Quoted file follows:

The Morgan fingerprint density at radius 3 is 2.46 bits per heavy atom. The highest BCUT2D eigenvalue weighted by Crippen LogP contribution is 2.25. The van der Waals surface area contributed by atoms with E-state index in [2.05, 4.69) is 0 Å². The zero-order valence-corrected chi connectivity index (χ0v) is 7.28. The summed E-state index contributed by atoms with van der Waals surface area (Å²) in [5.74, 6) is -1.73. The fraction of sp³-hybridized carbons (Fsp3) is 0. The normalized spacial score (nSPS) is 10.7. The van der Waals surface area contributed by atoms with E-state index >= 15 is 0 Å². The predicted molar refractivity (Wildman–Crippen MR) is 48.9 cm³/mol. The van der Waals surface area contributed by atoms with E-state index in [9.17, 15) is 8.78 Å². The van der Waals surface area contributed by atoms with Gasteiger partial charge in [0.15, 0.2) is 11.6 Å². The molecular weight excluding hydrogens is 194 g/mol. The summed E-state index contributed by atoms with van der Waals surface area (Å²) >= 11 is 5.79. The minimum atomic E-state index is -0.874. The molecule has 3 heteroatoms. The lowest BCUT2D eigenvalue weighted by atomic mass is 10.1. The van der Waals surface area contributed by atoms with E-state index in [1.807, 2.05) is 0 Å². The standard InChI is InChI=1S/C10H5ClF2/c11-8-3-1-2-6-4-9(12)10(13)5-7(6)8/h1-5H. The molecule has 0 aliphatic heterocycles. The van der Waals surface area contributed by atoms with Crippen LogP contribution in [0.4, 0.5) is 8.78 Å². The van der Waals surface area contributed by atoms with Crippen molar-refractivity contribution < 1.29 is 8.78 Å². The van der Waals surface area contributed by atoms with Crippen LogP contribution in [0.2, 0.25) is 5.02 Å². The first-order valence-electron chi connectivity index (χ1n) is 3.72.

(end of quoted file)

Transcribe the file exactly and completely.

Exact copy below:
The Morgan fingerprint density at radius 3 is 2.46 bits per heavy atom. The highest BCUT2D eigenvalue weighted by Crippen LogP contribution is 2.25. The van der Waals surface area contributed by atoms with E-state index in [2.05, 4.69) is 0 Å². The zero-order valence-corrected chi connectivity index (χ0v) is 7.28. The summed E-state index contributed by atoms with van der Waals surface area (Å²) in [5.74, 6) is -1.73. The fraction of sp³-hybridized carbons (Fsp3) is 0. The normalized spacial score (nSPS) is 10.7. The van der Waals surface area contributed by atoms with E-state index >= 15 is 0 Å². The predicted molar refractivity (Wildman–Crippen MR) is 48.9 cm³/mol. The van der Waals surface area contributed by atoms with E-state index in [9.17, 15) is 8.78 Å². The van der Waals surface area contributed by atoms with Gasteiger partial charge in [0.15, 0.2) is 11.6 Å². The molecular weight excluding hydrogens is 194 g/mol. The summed E-state index contributed by atoms with van der Waals surface area (Å²) >= 11 is 5.79. The minimum atomic E-state index is -0.874. The molecule has 3 heteroatoms. The lowest BCUT2D eigenvalue weighted by atomic mass is 10.1. The van der Waals surface area contributed by atoms with E-state index in [1.807, 2.05) is 0 Å². The standard InChI is InChI=1S/C10H5ClF2/c11-8-3-1-2-6-4-9(12)10(13)5-7(6)8/h1-5H. The molecule has 0 aliphatic heterocycles. The van der Waals surface area contributed by atoms with Crippen LogP contribution in [0.4, 0.5) is 8.78 Å². The van der Waals surface area contributed by atoms with Crippen molar-refractivity contribution < 1.29 is 8.78 Å². The van der Waals surface area contributed by atoms with Crippen LogP contribution in [0.2, 0.25) is 5.02 Å². The first-order valence-electron chi connectivity index (χ1n) is 3.72.